Air Force, Navy participate during first ever U.S. held International Union for Conservation of Nature World Conservation Congress

  • Published
  • By Petty Officer 2nd Class Katarzyna Kobiljak
  • Navy Public Affairs Support Element Detachment Hawaii
HONOLULU - Approximately 8,000 attendees from 170 countries joined the International Union for Conservation of Nature World Conservation Congress at the Hawaii Convention Center in Honolulu Sept. 1-10.

The IUCN is a membership union uniquely composed of both government and civil society organizations. It provides public, private and non-government organizations with the knowledge and tools that enable human progress, economic development and nature conservation to take place together. The conference gathers every four years, and took place in the U.S. for the first time in its 84-year history.

“…Today, the United States is proud to host the IUCN Congress for the first time,” said President Barack Obama in his remarks to leaders from the Pacific Island Conference of Leaders and the IUCN WCC during his visit to Hawaii. “…When it comes to climate change, there is a dire possibility of us getting off course, and we can’t allow that to happen. That’s why our united efforts are so important.”

At the urging of senior DoD leadership for greater participation in the IUCN Congress, the Air Force proposed a panel, and working together with the Army and Navy, demonstrated how DoD military missions are very compatible with protecting natural infrastructure and taking an active role in significant conservation initiatives - a role that was commended.

"As the director of the U.S. Fish and Wildlife Service, I proudly say that the Defense Department is one of our best conservation partners," said Director Daniel Ashe. "The Defense Department has so much it can offer us...and is a tremendous partner in conservation, including places like Guam where we're working with the Navy and Air Force to conserve native birds and fight invasive species."

During an Air Force presentation, Miranda Ballentine, Assistant Secretary of the Air Force for Installations, Environment and Energy, showcased not only the scope of her service's efforts, but highlighted the need for DoD to work together to achieve greater goals.

"Fundamentally, we care about conservation on military bases because of natural infrastructure, because it provides services back to us all...including fresh water and clean air," said Secretary Ballentine. "It is because of our conservation efforts that we have such a high density of threatened and endangered species on our bases. We've essentially built perfect islands of habitat within the fence line, protected from development outside of it. We now need to leverage all of DoD to help protect land off the base [beyond these islands]."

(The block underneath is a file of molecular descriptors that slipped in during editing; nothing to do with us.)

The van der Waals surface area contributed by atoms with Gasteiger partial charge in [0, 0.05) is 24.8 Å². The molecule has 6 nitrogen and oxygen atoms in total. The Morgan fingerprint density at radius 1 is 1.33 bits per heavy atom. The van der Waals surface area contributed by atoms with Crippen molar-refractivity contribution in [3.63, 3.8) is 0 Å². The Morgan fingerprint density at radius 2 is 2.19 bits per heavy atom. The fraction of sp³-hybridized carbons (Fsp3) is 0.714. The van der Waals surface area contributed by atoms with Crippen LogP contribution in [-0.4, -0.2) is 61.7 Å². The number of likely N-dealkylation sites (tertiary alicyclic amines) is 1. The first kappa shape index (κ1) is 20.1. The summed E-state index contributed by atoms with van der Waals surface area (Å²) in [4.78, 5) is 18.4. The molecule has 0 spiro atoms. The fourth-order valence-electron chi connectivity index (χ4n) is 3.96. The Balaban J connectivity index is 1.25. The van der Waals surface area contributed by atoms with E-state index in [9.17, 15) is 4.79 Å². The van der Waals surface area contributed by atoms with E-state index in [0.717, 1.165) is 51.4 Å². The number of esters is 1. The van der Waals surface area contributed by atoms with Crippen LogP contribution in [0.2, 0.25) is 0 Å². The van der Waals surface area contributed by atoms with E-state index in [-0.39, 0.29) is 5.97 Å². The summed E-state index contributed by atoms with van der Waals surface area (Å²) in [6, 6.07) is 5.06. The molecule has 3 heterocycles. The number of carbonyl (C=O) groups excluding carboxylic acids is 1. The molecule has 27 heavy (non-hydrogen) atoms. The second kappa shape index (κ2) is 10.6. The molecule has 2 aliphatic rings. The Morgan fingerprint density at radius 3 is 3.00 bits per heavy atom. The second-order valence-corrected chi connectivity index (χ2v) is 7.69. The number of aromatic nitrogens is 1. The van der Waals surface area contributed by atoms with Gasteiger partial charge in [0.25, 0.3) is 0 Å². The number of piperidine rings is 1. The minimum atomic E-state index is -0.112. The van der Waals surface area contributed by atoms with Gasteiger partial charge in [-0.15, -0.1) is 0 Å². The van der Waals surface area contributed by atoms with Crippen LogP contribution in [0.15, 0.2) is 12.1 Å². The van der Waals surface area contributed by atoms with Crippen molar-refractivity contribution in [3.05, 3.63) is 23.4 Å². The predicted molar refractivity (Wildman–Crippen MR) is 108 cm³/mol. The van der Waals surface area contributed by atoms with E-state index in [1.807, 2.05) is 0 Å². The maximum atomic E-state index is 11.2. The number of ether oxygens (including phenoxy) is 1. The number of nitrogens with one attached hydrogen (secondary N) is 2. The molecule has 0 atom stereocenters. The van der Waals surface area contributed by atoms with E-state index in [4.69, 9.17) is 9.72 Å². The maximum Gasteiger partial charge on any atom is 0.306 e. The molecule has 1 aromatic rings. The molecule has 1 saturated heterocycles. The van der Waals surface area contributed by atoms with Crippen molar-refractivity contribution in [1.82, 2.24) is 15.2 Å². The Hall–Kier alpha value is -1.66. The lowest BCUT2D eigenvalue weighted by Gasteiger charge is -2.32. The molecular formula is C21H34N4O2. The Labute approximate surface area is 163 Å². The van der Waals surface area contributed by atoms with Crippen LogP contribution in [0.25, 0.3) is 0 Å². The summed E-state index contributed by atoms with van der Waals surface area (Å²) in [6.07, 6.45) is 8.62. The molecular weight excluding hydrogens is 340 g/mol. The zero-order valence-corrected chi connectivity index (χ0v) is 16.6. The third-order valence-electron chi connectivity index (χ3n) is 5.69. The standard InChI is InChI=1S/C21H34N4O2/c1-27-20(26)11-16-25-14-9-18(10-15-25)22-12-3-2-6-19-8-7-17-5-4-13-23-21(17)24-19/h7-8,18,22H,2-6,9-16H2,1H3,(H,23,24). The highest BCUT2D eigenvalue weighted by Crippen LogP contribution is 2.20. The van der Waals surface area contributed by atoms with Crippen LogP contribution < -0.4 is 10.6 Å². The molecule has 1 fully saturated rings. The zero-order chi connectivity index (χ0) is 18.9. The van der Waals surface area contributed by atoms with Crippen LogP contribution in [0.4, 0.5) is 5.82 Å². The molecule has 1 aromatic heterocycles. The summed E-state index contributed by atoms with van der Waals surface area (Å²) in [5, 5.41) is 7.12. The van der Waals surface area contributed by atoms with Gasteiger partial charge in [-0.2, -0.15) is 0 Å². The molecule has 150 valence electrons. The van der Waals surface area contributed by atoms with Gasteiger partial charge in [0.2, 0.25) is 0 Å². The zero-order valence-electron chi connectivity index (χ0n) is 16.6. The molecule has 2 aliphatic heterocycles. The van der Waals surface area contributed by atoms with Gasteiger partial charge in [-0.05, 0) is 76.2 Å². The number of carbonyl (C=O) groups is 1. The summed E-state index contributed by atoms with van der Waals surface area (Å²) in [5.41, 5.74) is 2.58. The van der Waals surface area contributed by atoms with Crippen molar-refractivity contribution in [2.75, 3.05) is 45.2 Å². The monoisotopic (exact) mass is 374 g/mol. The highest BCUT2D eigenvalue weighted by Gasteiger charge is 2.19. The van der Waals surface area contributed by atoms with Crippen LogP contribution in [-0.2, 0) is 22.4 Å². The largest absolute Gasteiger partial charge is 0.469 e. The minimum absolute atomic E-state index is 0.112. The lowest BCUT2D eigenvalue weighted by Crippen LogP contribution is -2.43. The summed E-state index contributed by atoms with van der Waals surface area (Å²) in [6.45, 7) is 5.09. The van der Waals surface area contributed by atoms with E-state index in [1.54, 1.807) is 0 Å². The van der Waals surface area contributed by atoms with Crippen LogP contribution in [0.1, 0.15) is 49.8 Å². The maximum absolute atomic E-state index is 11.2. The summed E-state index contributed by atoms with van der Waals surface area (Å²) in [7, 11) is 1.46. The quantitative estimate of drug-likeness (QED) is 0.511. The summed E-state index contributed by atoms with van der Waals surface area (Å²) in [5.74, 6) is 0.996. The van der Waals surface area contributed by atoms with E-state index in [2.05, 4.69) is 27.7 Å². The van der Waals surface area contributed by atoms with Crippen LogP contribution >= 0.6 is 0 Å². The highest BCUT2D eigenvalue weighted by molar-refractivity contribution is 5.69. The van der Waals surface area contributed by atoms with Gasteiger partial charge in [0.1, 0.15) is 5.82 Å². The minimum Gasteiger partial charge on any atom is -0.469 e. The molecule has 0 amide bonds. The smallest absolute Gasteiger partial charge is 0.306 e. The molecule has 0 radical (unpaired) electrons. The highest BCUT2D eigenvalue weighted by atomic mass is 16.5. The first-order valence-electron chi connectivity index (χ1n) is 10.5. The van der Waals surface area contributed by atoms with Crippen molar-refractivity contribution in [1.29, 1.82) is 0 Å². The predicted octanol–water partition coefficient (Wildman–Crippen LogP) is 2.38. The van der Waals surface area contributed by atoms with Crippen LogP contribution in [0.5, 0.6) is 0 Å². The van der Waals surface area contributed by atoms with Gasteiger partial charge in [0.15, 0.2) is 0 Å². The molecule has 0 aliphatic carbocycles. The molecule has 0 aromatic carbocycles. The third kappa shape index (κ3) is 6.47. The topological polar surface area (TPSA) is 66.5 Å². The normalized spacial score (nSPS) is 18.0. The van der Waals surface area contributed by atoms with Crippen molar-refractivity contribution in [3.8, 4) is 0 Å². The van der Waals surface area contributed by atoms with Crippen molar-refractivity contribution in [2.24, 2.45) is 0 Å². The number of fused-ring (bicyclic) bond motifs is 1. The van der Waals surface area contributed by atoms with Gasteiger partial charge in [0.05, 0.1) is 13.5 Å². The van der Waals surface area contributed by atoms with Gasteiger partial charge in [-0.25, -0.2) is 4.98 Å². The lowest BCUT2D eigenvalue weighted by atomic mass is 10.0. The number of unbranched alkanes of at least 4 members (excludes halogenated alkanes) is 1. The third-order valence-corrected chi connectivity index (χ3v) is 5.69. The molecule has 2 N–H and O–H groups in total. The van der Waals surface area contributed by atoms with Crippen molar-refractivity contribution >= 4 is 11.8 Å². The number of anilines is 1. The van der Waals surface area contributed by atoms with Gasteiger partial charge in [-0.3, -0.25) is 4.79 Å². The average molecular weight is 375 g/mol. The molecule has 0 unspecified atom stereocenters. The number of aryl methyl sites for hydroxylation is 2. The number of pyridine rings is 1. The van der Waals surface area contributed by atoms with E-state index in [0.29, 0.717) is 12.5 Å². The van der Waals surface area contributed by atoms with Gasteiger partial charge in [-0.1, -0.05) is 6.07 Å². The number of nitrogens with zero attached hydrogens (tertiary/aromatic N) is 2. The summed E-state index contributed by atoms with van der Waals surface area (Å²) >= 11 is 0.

Working with many partners and supporters, the IUCN implements a large and diverse portfolio of conservation projects worldwide, with the U.S. Navy being one those partners and supporters present during the convention this year.

“An environmental event of this scale in Hawaii presents a great opportunity to bring focus to the Navy’s conservation efforts,” said Cory Scott, an environmental planner at U.S. Pacific Fleet and representative for the Navy information booth at the convention.

From the information displayed at the Navy’s information booth, attendees were able to find out how the Navy uses proactive measures before, during and after training, and how testing is implemented to avoid impacts on marine species.

Information was also available to inform patrons on how the Navy invests in shipboard technologies that improve environmental compliance and protects marine life. An example of this can be seen in the use of new specialized shipboard processors, which can reduce plastic waste volume by 70 percent, protecting marine life from harmful marine debris. These new Navy shipboard compactors are currently being implemented around the fleet.

Scott said the Navy does not only lead in marine mammal research, but also makes that information accessible to the public and its partner institutions worldwide.

“The U.S. Navy’s commitment as ‘stewards of the sea’ is first to defend freedom, and secondly, to protect the environment,” said David Hodge, a public affairs officer in charge of community relations at Joint Base Pearl Harbor-Hickam.

Another one of the Navy’s key focus during the convention was emphasizing the reduction of pollution by way of its “Great Green Fleet” initiative. The Navy’s Great Green Fleet initiative reinforces and sustains a culture of valuing energy as a strategic resource in all routine and underway operations worldwide.

According to Hodge, the Navy actively works to pursue cost-competitive biofuel blends that can be used as a replacement for conventional petroleum.

“I am amazed by the Navy’s Great Green Fleet initiative,” said Hodge. “Biofuels used by the Navy not only save a lot of taxpayer dollars, but more importantly, they greatly reduce pollution.”

During the convention, Rear Adm. John W. Korka, commander, Naval Facilities Engineering Command Pacific, stressed the Navy’s commitment to protecting the environment in a Department of Defense conservation panel.

“Our mission is pretty clear: to preserve the freedom of the United States, but we also have a responsibility to our environment,” said Korka.

During his visit to Hawaii, President Obama also signed a proclamation several days prior to the IUCN WCC, expanding the Papahanaumokuakea Marine National Monument off the coast of Hawaii, an act that was applauded by U.S. Senator for Hawaii Brian Schatz during his IUCN WCC opening ceremony speech.

In his remarks Senator Schatz added that he felt hopeful about conservation efforts knowing that all of the partner-nations participating in the IUCN convention have the same common goal in mind, “to protect the only planet that we share.”